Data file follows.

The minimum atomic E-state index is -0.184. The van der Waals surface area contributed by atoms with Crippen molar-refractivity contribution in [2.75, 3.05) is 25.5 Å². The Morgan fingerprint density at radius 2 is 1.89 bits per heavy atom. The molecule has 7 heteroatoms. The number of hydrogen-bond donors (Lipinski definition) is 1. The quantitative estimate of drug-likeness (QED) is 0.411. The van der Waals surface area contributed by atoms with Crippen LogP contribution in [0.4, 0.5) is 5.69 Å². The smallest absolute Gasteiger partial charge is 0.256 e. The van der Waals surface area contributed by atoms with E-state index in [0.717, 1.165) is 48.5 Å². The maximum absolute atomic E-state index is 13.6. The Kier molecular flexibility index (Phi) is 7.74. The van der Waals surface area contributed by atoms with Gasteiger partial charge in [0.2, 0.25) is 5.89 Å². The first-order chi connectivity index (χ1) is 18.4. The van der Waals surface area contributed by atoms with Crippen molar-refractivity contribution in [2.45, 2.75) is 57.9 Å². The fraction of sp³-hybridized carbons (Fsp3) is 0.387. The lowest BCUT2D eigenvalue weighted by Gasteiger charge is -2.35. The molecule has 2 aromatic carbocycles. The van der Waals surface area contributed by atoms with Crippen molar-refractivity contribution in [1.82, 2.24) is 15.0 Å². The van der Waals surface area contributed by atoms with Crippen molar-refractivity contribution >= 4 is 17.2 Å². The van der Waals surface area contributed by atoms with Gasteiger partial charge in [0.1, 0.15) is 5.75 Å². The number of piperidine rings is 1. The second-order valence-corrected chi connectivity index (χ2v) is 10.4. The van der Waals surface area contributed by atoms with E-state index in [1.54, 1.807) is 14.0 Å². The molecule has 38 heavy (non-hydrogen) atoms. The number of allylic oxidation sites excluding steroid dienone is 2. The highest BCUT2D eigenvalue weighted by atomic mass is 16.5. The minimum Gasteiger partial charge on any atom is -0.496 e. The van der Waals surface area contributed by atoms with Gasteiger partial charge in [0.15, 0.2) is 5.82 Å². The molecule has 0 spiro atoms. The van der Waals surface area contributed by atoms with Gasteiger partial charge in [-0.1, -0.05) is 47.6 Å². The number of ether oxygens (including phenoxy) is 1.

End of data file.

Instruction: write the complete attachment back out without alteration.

The minimum atomic E-state index is -0.184. The van der Waals surface area contributed by atoms with Crippen molar-refractivity contribution in [2.75, 3.05) is 25.5 Å². The Morgan fingerprint density at radius 2 is 1.89 bits per heavy atom. The molecule has 7 heteroatoms. The number of hydrogen-bond donors (Lipinski definition) is 1. The quantitative estimate of drug-likeness (QED) is 0.411. The van der Waals surface area contributed by atoms with Crippen LogP contribution in [0.4, 0.5) is 5.69 Å². The smallest absolute Gasteiger partial charge is 0.256 e. The van der Waals surface area contributed by atoms with E-state index in [0.717, 1.165) is 48.5 Å². The maximum absolute atomic E-state index is 13.6. The Kier molecular flexibility index (Phi) is 7.74. The van der Waals surface area contributed by atoms with Gasteiger partial charge in [0.2, 0.25) is 5.89 Å². The first-order chi connectivity index (χ1) is 18.4. The van der Waals surface area contributed by atoms with Crippen molar-refractivity contribution in [2.45, 2.75) is 57.9 Å². The fraction of sp³-hybridized carbons (Fsp3) is 0.387. The lowest BCUT2D eigenvalue weighted by Gasteiger charge is -2.35. The molecule has 2 aromatic carbocycles. The van der Waals surface area contributed by atoms with Crippen molar-refractivity contribution in [1.82, 2.24) is 15.0 Å². The van der Waals surface area contributed by atoms with Crippen molar-refractivity contribution >= 4 is 17.2 Å². The van der Waals surface area contributed by atoms with Gasteiger partial charge in [0.1, 0.15) is 5.75 Å². The number of piperidine rings is 1. The second-order valence-corrected chi connectivity index (χ2v) is 10.4. The van der Waals surface area contributed by atoms with E-state index in [1.54, 1.807) is 14.0 Å². The molecule has 38 heavy (non-hydrogen) atoms. The number of allylic oxidation sites excluding steroid dienone is 2. The highest BCUT2D eigenvalue weighted by atomic mass is 16.5. The minimum Gasteiger partial charge on any atom is -0.496 e. The van der Waals surface area contributed by atoms with Gasteiger partial charge in [0.15, 0.2) is 5.82 Å². The molecule has 0 spiro atoms. The van der Waals surface area contributed by atoms with Gasteiger partial charge in [-0.1, -0.05) is 47.6 Å². The number of ether oxygens (including phenoxy) is 1.